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Women of Ground Zero honored by boro group

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They were the invisible heroes of Sept. 11.

The Queens Women’s Center shined a spotlight on the Women from Ground Zero Friday, honoring women police officers, firefighters, emergency services workers, and iron workers at the group’s 15th anniversary celebration.

Because the city’s emergency services and uniformed officers are overwhelmingly male, the majority of the rescuers responding to the World Trade Center attacks were men. Of the 411 firefighters, police officers, Port Authority officers, paramedics and EMTs who were killed in the terrorist attacks, 11 were women, according to the Web site www.womenatgroundzero.com.

That has left the women who responded to the terrorist attacks with significantly less recognition, a problem addressed after last week’s award ceremony hosted by Queens Women’s Center founder Ann Jawin.

Police Officer Moira Smith of Queens Village, the only woman out of 23 New York Police Department officers to be killed at Ground Zero, was also honored. Smith worked out of the 13th Precinct in Manhattan.

Deputy Inspector Kathleen Kearns, a native of Woodhaven and a 23-year NYPD veteran, was a friend of Smith’s.

“My heart is with Moira,” said Kearns, who worked in the 13th Precinct with Smith, was also honored. “I think it’s a wonderful event.”

Officer Lissa Navarra, a Flushing resident, has been in the NYPD for 19 years and also worked with Smith. Navarra accepted the Queens Women’s Center on behalf of Smith’s family.

“She was a hero to me way before that day,” Navarra said of Smith. “You just don’t want anybody to ever forget.”

Jawin has been battling the city Fire Department for eight months, fighting to keep the women’s center at its Fort Totten building. The building is overseen by the Fire Department. The women’s center has been forced to vacate the building and is now raising money to renovate a different building at the fort.

If she was bitter toward the Fire Department, Jawin did not show it when rookie Firefighter Michele Fitzsimmons took the stage to accept her honor.

“This is what a New York City firefighter looks like,” the diminutive Jawin told the audience as she smiled up at the taller Fitzsimmons.

Fitzsimmons, a Flushing resident who works at Engine Co. 289 in Corona, joined the FDNY a year ago after deciding to follow in the footsteps of her family.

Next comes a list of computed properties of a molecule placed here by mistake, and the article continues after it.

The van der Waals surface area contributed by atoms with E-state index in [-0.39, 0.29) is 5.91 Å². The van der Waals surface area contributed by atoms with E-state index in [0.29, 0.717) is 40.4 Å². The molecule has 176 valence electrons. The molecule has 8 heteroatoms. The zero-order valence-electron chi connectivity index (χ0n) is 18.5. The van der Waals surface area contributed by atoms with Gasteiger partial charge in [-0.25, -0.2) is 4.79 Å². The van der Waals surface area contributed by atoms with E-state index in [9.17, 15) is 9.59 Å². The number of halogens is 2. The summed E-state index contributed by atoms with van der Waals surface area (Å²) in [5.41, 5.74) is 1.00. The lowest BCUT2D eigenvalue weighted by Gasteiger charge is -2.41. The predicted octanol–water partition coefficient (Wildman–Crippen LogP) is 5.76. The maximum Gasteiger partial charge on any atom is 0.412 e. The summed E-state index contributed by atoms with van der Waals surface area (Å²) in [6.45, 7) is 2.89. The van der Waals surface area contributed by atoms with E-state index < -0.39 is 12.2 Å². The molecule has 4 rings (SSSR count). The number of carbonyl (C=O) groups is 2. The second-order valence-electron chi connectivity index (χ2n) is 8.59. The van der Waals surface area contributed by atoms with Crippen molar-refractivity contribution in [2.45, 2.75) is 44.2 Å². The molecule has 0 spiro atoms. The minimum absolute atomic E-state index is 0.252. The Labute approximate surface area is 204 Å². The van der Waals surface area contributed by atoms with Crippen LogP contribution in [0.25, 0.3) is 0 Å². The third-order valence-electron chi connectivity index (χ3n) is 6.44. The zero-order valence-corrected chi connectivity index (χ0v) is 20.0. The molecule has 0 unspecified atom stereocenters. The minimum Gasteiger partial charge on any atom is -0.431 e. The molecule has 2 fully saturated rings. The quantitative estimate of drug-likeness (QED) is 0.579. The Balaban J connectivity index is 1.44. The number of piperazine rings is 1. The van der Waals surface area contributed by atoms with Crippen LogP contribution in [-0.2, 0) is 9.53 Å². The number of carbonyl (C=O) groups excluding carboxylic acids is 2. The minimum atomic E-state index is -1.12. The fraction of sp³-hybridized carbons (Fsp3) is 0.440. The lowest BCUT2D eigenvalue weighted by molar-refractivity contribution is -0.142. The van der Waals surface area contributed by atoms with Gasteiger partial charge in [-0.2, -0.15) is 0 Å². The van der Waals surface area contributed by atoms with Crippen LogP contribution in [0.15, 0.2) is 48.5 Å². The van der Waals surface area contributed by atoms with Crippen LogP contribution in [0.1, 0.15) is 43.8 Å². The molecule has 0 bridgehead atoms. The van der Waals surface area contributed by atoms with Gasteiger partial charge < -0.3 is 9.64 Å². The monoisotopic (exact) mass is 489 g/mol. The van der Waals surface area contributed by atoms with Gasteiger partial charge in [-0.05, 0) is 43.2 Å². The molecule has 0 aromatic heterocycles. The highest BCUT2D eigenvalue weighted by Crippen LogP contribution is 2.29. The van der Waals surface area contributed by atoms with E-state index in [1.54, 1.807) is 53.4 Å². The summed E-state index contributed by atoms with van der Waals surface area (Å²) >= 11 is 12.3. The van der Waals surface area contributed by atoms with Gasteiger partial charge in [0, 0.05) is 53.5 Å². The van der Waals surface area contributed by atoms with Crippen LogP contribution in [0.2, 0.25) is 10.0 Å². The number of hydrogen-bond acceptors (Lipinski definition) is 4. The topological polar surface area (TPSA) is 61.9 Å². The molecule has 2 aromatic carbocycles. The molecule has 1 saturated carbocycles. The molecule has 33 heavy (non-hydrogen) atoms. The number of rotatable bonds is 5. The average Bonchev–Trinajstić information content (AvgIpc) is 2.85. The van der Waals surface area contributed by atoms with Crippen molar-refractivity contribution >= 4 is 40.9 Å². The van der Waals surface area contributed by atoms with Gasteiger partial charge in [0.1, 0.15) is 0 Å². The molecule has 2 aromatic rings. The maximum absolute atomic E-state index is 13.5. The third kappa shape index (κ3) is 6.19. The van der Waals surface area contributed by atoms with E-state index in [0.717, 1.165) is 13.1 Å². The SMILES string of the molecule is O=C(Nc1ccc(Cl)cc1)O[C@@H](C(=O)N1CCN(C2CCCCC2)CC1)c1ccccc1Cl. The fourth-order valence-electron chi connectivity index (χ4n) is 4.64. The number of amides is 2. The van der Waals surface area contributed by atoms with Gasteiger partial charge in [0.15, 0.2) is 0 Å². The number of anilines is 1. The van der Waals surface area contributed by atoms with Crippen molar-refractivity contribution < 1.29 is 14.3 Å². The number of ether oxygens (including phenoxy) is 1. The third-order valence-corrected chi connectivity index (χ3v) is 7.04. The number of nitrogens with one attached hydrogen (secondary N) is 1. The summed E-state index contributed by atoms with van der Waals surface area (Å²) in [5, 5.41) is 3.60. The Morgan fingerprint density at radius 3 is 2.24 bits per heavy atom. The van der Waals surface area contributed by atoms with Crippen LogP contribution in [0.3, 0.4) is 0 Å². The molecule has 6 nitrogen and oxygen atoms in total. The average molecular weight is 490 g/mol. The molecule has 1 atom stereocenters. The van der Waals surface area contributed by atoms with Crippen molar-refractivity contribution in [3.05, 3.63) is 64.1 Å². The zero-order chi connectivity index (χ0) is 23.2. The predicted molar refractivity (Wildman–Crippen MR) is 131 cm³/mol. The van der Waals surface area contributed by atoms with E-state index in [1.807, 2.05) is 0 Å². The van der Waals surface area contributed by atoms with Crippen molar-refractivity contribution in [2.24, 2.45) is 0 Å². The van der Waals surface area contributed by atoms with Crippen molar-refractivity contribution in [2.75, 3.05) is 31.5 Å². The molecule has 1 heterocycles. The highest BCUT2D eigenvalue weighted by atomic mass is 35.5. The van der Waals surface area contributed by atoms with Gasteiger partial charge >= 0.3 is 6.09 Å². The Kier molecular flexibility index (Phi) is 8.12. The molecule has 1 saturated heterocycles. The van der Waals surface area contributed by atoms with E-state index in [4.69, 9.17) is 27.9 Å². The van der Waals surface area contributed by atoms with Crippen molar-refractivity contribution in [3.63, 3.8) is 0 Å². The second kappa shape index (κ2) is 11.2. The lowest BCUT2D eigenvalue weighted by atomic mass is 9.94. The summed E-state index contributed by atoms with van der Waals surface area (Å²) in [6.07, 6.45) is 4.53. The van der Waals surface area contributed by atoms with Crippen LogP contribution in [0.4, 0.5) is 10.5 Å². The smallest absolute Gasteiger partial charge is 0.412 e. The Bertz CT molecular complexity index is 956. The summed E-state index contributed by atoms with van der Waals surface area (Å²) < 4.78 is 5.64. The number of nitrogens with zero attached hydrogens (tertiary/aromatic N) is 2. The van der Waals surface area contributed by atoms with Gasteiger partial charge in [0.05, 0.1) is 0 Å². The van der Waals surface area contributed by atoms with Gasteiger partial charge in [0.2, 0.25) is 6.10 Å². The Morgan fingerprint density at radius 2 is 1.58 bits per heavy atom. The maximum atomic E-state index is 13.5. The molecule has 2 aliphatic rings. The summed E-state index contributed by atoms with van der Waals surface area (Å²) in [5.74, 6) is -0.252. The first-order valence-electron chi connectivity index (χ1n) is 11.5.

“My grandfather was a firefighter,” she said, pointing to the same reason many men give when asked why they chose to become firefighters.

“It’s nice to be recognized,” she said of the awards ceremony. “It’s nice to have people remember.”

Ivonne Sanchez, an EMT who lives and works in the Bronx, had been working at Ground Zero in memory of a firefighter friend who was killed.

“I was hoping while I was there we’d find his remains, but we never did,” said the 14-year veteran of the EMS.

Sanchez said: “I feel very honored and humbled to get an award as a woman. We really don’t get appreciated in the service.”

The Queens Women’s Center also recognized community activists last week, particularly those groups who helped the group in its eviction fight with the Fire Department.

June Briese, president of the Queens Women’s Bar Association, was given the Organization Award. The bar association filed documents in support of the Queens Women’s Center after the center took its battle to court.

The women’s center also handed out Good Guy awards, honoring several Bay Terrace and Bayside activists who supported the center’s efforts to stay at Fort Totten. Those recognized included Phil Konigsberg and Warren Schreiber of the Bay Terrace Community Alliance and activist Larry Sullivan.

Reach reporter Kathianne Boniello by e-mail at Timesledgr@aol.com or call 229-0300, Ext. 146.

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